Because Cloudflare announced this was a unique action, Laws said taking down Kiwi Farms likely wouldn't set a future precedent for action on other hate forums.
Kiwi Farms began as a wiki forum in 2007 called CWCki, devoted to harassing and stalking transgender internet personality Christine Weston Chandler, also known as Chris Chan. The community rebranded as the website Kiwi Farms and moved from several internet hosts until Moon’s company, 1776 Solutions, became the formal website provider in 2018.
Moon, nicknamed “Null” on Kiwi Farms, has a history of harassing and stalking people online, as well for making racist, antisemitic and anti-trans posts and comments. He previously worked for the controversial website 8chan, which Cloudflare dropped services for following a shooting in El Paso, Texas, during which a gunman killed 23 people. He had posted a manifesto on 8chan.
1776 Solutions is based in Wyoming and was previously called Final Solutions. The Hill has reached out to a representative for Moon’s company for comment on this story.
Kiwi Farms works by vetting victims, known as “lolcows” through a chat forum known as a “prospering ground,” and then creating a thread devoted to harassing, stalking, exposing addresses or other identifying information online — known as doxxing — and otherwise attacking victims through social media and other virtual methods.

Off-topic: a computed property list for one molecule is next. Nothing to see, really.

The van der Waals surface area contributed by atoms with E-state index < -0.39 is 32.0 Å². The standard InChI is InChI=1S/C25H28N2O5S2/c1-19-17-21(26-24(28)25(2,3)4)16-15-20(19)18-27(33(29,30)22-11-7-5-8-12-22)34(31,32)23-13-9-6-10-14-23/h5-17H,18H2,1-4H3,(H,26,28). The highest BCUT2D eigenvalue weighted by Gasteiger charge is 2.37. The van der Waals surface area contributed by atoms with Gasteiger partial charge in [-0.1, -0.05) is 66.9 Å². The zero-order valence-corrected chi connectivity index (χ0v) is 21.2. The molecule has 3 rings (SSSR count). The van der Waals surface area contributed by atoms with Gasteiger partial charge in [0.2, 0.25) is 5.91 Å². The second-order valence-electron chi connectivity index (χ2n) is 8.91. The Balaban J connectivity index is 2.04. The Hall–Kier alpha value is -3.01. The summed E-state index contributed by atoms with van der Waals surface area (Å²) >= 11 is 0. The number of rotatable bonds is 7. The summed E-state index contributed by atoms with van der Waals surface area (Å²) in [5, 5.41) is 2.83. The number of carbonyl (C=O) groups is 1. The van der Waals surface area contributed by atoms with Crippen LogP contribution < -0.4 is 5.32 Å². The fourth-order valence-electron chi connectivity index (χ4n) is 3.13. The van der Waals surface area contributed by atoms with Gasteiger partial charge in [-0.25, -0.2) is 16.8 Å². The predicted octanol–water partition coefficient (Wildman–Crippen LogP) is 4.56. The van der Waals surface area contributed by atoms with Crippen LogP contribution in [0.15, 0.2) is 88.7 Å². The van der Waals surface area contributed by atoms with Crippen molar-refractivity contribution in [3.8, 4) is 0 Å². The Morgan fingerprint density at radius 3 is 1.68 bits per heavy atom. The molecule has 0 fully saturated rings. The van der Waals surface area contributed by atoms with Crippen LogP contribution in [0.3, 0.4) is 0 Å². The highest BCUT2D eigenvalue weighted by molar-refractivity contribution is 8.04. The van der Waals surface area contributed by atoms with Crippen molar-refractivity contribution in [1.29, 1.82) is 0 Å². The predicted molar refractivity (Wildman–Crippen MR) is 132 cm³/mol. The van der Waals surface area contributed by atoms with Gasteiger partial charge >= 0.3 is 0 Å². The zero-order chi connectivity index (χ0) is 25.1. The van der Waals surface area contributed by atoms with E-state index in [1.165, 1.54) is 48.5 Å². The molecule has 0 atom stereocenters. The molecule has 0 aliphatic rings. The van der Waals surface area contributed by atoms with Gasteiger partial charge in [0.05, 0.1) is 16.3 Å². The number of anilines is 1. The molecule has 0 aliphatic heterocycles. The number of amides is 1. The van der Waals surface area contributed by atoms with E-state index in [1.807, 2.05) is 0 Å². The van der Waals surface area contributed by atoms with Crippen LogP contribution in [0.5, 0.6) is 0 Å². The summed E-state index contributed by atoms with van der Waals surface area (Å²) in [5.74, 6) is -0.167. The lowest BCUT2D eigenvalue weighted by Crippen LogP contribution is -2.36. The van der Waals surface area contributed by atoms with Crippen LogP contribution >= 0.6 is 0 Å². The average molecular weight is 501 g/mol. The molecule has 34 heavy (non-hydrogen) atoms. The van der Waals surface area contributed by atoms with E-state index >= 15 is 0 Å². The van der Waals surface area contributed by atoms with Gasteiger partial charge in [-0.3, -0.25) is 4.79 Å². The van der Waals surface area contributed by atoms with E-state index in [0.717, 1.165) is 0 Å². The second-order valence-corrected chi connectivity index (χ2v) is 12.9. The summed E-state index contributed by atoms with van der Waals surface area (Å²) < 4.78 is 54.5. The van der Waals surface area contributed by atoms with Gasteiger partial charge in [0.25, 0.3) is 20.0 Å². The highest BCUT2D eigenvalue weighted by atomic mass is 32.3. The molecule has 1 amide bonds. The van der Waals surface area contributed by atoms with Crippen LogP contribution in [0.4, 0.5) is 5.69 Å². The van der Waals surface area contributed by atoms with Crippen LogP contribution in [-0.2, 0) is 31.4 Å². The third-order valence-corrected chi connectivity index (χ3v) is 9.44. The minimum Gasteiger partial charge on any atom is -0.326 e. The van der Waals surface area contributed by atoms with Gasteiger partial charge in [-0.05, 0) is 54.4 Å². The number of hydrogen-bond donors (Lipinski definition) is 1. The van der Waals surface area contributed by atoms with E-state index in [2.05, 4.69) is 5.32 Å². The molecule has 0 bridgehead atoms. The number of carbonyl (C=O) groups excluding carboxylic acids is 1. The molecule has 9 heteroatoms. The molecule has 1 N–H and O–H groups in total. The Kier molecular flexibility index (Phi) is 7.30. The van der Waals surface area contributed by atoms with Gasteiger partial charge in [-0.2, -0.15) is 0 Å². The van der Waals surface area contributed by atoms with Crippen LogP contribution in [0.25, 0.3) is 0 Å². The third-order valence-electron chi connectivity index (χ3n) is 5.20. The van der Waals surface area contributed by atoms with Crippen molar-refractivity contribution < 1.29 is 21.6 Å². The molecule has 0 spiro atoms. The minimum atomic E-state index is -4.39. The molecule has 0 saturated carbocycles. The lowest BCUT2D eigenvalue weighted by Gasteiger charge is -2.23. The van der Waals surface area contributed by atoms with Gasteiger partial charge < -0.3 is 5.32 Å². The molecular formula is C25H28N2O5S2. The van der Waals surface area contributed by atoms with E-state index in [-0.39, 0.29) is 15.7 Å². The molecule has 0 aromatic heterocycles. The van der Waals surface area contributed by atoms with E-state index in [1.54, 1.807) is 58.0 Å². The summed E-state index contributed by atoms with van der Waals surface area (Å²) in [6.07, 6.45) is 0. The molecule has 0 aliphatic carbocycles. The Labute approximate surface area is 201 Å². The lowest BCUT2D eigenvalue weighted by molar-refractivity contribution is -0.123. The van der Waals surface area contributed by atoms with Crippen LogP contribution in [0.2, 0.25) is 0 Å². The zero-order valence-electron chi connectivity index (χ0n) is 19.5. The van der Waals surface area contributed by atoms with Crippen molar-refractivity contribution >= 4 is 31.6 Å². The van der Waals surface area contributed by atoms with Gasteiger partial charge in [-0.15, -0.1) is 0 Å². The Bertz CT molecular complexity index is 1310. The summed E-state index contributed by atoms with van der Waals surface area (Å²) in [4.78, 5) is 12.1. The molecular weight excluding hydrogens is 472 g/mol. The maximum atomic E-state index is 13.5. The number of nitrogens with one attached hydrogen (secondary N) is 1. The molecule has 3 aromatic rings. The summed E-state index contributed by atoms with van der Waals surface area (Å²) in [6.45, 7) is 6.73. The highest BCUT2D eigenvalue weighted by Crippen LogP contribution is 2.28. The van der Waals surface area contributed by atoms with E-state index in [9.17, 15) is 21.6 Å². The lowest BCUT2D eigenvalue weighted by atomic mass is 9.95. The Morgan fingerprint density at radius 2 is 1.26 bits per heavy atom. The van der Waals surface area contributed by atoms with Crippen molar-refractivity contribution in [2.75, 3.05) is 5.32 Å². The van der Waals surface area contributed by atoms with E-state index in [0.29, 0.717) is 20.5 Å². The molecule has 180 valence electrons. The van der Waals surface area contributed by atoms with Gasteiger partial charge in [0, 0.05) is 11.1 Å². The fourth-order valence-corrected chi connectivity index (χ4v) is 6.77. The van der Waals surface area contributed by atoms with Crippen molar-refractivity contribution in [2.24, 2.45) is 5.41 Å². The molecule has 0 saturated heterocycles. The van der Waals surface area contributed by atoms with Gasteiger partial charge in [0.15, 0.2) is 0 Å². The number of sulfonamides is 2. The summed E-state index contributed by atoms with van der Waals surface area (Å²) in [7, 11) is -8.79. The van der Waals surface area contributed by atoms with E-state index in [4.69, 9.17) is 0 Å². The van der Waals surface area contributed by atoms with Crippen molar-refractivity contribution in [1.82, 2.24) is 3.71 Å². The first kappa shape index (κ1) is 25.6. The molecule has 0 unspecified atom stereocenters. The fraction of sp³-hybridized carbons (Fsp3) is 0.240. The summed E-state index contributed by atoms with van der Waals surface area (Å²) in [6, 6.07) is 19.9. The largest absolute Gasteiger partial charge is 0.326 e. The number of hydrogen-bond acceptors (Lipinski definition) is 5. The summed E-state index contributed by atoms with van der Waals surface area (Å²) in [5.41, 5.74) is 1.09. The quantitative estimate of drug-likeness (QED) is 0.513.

In 2016, New York Magazine dubbed Kiwi Farms the “web’s biggest community of stalkers.”
Kiwi Farms gained international attention in 2019. The domain was blocked in New Zealand after Moon refused to hand over information requested by the country. A man had uploaded a manifesto to Kiwi Farms before killing more than 50 people at two mosques in Christchurch.
But the chat platform kept running elsewhere across the world, often targeting the LGBTQ community, whose members are more than four times as likely to commit suicide.
Before she took her life in 2019, Kiwi Farms users relentlessly attacked 19-year-old teenager Julie Terryberry, who was targeted because she posted her mental health struggles on social media. Sensitive pictures of her were reportedly leaked online by Kiwi Farms users, according to Inputmag.
The latest victim for Kiwi Farms was David Kirk Ginder, a game developer who went by the name Near. Near famously created one of the most accurate emulators for the Super Nintendo in 2004.
Near was harassed by Kiwi Farms because they were nonbinary. They committed suicide in June 2021.
A day before Near took their life, they exchanged a series of emails with Moon, asking the site’s owner to take Near off the Kiwi Farms thread, according to documents shared by DropKiwiFarms.net.
They offered $120,000 to eliminate the thread targeting them. Near, then living in Japan, said they felt their entire identity was connected to their online presence and couldn't mentally handle being attacked online. They threatened to hang themselves.
Moon replied that he would “not be extorted” and declined to take down the thread.
That same day, Near wrote in a Twitter thread that they long struggled with mental health, but “Kiwi Farms has made the harassment orders of magnitude worse,” writing there was always a “new dox, a new thread, a new tangent.”
“The internet is not a game. It's real life. I'm a real person. This stuff really hurts,” Near tweeted. “It's too late for me, but I pray that someone, at some point, will do something about that website.”